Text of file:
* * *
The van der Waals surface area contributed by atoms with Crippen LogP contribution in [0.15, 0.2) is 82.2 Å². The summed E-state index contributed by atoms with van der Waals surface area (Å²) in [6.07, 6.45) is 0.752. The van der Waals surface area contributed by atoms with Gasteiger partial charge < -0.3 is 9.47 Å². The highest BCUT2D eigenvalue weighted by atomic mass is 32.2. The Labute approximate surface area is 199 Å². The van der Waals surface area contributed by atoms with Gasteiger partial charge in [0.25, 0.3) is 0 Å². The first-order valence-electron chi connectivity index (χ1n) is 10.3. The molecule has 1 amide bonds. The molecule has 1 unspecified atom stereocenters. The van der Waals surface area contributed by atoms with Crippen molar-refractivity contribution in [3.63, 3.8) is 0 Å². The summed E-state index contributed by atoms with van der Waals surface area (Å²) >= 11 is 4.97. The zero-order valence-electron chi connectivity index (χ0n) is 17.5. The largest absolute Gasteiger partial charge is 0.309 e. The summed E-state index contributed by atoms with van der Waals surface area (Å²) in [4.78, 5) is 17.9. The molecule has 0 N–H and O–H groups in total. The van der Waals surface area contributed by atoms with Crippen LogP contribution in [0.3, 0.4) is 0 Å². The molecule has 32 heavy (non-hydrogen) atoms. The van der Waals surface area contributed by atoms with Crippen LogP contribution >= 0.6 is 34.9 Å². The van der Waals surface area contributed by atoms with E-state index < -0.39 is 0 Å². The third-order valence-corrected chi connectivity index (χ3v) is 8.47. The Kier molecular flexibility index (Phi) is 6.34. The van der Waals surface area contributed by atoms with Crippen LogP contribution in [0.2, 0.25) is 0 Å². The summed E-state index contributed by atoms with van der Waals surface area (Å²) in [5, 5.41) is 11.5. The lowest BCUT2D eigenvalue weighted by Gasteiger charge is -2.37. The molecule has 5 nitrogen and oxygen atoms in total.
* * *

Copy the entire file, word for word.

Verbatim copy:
The van der Waals surface area contributed by atoms with Crippen LogP contribution in [0.15, 0.2) is 82.2 Å². The summed E-state index contributed by atoms with van der Waals surface area (Å²) in [6.07, 6.45) is 0.752. The van der Waals surface area contributed by atoms with Gasteiger partial charge < -0.3 is 9.47 Å². The highest BCUT2D eigenvalue weighted by atomic mass is 32.2. The Labute approximate surface area is 199 Å². The van der Waals surface area contributed by atoms with Gasteiger partial charge in [0.25, 0.3) is 0 Å². The first-order valence-electron chi connectivity index (χ1n) is 10.3. The molecule has 1 amide bonds. The molecule has 1 unspecified atom stereocenters. The van der Waals surface area contributed by atoms with Crippen molar-refractivity contribution in [3.63, 3.8) is 0 Å². The summed E-state index contributed by atoms with van der Waals surface area (Å²) >= 11 is 4.97. The zero-order valence-electron chi connectivity index (χ0n) is 17.5. The largest absolute Gasteiger partial charge is 0.309 e. The summed E-state index contributed by atoms with van der Waals surface area (Å²) in [4.78, 5) is 17.9. The molecule has 0 N–H and O–H groups in total. The van der Waals surface area contributed by atoms with Crippen LogP contribution in [0.3, 0.4) is 0 Å². The molecule has 32 heavy (non-hydrogen) atoms. The van der Waals surface area contributed by atoms with Crippen LogP contribution >= 0.6 is 34.9 Å². The van der Waals surface area contributed by atoms with E-state index < -0.39 is 0 Å². The third-order valence-corrected chi connectivity index (χ3v) is 8.47. The Kier molecular flexibility index (Phi) is 6.34. The van der Waals surface area contributed by atoms with Crippen LogP contribution in [0.2, 0.25) is 0 Å². The summed E-state index contributed by atoms with van der Waals surface area (Å²) in [5, 5.41) is 11.5. The lowest BCUT2D eigenvalue weighted by Gasteiger charge is -2.37. The molecule has 5 nitrogen and oxygen atoms in total.